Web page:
When the mates I ride with our Sunday rides we will clock up over 450km for our day out stopping somewhere for breaky and a few sort stops for a bit of a gas bag and late in the afternoon splitting up to make our own ways home, most of my Harley mates don't seem to like that except for one or two diehards.
Best Sunday rides are when its overcast or a bit of rain hanging around, you very rarely see any Harleys out, they don't seem to like getting them dirty or getting themselves slightly wet, that's when I stir them up about missing a great day out LOL.

Ashley
 
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Ok, I know there’s several Harley owners / lovers on here... So, a quick question or two to y’all...

Which Harley do you have, and why?

Which of the current range do you like, and why?

Which do you particularly dislike, and why?
The first important decision is sportster or big twin based, then you go from there. If you go big twin, i see an fxr frame & evo engine in your future.





 
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Fast Eddie

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Thanks for that, some good reading there!

Not sure about the Evo though, I fully get why they’re ‘a classic’ to the Harley fans, but the only one I ever rode was decidedly underwhelming performance wise! Whereas the 103s and 107s I’ve tried have been very impressive...
 
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The EVO motors were the start of Harley becoming a reliable motorcycle and able to clock up long miles without problems and now the newer models they seem to have the handling down pat and bigger cubes, would I still buy one, no thanks I stick by with what I have in my collection, new Harley's are out of my price range.

Ashley
 
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Thanks for that, some good reading there!

Not sure about the Evo though, I fully get why they’re ‘a classic’ to the Harley fans, but the only one I ever rode was decidedly underwhelming performance wise! Whereas the 103s and 107s I’ve tried have been very impressive...
After looking at your fab build threads, i was thinking you'd build your own.

cheers



 
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Fast Eddie

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After looking at your fab build threads, i was thinking you'd build your own.

cheers



I thought that’s what you thought !

But no, if I went down the HD path it would have to assume the role of ‘modern’ bike in my shed and def not ‘project’ !
 

Fast Eddie

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So, whats the consensus on the 103 vs the 107?

The 107 has more power, but to me at least, the 103 has more character. But I’ve not ridden them back to back, and am therefore curious if this is a common conclusion?
 

baz

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I bumped into an old mate I hadn't seen for maybe 20+ year's
He now has a Harley , after the usual back n fourth banter about Harley ownership/tassels/tankards and leather chaps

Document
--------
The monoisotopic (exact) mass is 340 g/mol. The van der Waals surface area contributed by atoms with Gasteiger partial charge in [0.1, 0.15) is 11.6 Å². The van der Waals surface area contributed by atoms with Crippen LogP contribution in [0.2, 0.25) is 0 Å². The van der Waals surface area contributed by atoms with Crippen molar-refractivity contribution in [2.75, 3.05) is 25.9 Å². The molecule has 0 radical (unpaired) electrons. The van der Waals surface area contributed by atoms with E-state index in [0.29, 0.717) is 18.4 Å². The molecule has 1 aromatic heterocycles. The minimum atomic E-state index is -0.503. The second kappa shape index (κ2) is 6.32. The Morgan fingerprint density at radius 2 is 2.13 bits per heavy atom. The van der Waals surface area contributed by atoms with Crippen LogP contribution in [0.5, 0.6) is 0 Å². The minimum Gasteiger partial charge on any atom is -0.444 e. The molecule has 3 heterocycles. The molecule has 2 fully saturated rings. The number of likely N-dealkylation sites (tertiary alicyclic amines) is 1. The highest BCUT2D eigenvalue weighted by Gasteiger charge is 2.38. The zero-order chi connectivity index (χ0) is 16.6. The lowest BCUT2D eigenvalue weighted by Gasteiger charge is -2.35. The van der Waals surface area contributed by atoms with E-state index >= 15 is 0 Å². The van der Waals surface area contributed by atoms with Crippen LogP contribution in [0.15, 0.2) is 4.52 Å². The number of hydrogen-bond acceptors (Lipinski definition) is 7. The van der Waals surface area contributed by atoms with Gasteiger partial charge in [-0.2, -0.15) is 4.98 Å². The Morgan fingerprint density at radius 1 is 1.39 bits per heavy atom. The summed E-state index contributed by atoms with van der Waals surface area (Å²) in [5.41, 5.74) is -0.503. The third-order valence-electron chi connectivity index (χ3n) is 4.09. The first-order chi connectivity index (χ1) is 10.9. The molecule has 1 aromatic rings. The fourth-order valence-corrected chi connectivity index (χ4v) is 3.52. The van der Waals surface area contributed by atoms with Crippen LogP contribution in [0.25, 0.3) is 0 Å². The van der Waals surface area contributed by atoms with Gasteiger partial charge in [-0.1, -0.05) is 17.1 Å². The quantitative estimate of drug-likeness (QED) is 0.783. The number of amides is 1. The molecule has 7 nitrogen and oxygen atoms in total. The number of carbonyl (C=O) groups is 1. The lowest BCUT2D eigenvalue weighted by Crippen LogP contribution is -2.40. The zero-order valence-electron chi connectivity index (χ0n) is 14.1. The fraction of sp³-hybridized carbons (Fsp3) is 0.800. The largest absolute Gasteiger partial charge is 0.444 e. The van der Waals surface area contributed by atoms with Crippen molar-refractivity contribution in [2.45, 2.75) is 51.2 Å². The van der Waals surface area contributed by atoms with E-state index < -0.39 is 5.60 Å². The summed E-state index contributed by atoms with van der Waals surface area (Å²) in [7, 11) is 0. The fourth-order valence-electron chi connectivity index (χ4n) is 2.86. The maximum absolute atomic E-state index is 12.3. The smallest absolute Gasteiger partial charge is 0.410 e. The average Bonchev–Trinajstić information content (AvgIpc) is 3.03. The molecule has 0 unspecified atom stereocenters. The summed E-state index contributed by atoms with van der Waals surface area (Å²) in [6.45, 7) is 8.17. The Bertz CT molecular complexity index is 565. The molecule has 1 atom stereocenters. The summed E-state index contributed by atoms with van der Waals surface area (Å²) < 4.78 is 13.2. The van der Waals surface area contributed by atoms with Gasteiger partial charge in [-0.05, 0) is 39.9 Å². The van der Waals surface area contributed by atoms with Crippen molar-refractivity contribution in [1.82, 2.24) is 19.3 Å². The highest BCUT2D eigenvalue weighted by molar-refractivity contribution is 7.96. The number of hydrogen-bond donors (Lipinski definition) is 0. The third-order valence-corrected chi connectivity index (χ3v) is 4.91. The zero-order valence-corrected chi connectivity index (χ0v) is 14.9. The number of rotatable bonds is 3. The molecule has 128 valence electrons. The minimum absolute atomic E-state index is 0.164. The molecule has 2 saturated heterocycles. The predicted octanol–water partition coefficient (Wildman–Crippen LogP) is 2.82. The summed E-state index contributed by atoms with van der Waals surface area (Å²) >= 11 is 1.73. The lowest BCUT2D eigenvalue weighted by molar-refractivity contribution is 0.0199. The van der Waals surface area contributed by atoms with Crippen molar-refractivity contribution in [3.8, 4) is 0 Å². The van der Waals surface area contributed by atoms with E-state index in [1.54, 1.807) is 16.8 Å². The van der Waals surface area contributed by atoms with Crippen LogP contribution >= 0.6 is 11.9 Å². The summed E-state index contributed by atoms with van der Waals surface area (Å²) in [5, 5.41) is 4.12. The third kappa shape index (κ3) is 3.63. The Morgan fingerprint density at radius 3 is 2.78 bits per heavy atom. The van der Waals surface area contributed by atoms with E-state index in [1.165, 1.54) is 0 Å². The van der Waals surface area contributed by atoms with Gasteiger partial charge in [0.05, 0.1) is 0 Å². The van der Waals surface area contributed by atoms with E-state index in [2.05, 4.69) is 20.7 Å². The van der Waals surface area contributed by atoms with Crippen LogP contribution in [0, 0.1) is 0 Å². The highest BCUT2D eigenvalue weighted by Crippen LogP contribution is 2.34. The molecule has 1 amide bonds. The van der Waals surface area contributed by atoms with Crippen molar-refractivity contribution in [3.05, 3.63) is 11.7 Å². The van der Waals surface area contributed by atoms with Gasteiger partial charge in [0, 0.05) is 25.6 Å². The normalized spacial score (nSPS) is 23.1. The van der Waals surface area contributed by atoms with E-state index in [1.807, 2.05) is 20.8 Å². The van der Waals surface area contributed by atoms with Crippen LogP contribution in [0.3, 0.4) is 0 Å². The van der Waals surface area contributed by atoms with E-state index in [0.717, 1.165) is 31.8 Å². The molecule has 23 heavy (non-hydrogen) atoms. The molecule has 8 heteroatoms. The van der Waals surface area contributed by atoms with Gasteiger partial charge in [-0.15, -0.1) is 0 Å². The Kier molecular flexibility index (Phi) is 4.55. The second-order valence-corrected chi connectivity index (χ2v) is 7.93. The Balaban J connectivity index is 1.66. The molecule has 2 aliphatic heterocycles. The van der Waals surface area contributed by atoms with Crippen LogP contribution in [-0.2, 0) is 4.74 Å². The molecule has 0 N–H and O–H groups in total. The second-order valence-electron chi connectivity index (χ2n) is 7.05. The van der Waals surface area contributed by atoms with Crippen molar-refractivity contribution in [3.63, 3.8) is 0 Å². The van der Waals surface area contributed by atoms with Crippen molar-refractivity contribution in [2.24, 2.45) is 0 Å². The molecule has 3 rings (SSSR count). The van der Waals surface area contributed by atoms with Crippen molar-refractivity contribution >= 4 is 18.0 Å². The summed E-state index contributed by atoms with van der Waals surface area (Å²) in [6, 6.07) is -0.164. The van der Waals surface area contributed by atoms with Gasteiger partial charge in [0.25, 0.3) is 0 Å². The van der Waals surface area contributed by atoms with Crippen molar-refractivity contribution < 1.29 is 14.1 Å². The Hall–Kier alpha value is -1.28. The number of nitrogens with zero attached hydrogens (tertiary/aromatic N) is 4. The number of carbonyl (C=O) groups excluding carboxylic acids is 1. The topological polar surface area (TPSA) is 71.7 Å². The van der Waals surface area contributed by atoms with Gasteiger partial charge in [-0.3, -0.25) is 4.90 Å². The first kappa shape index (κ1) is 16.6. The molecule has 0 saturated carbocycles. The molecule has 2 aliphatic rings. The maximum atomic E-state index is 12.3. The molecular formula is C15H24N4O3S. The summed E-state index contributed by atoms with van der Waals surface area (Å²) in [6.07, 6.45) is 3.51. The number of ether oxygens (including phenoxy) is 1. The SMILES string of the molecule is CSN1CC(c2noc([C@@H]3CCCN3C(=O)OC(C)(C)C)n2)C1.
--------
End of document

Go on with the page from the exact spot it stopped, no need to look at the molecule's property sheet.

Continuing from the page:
He said to me "you have to own one to understand them" I nearly pissed myself laughing
There's nothing wrong with owning any motorcycle from any country, it's the riders that are funny including myself
 
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I had a 2000 road King, I really liked the motor , but it was just too heavy and out of it's depth on the mainly narrow welsh roads I tend to ride on. Had a good reliable feel to it as well. The Harley I fancy now is an XR1200, like a few guys here have , it looks great to me and is probably competent in all areas for me, I'm not Rossi. My problem is really how many bikes do I need, I have 5 and that does seem to be enough.
 

Fast Eddie

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As you know Sam, I had a Road King rental bike when I did R66. It was a fabulous thing. But I could not believe how heavy it was. I simply wouldn’t be able to get it in and out of my shed!

I tried a 1200 Sportster a while back, quite a capable thing to be honest, but it just didn’t have the addictive grunt that the big twins have. Of the big twins, I like the Sport Glide and Softail Slim, still heavy, but no where near Road King levels.

I had a decent ride on a Sport Glide the other day, very nice motor (107) and really great handling and braking (yes, seriously). The only downside was, not being used to the physical size, I daren‘t even try filtering through traffic on it. On the way home my humble T140 felt so tiny... and so slow...!

Don‘t know if you’ve noticed, but there’s quite a few XR1200s on the market in the UK currently...
 
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I've ridden Buells, Big Twins, Sportys and an XR 1200. All had some likeable qualities but if I were to get a Harley to my liking, it would look something like this;

Since this particular Harley requires a battery and starter motor in a backpack, I would likely build it with a 1200 Sportster motor with 2 front cylinders to get the forward-facing exhausts and dual carbs.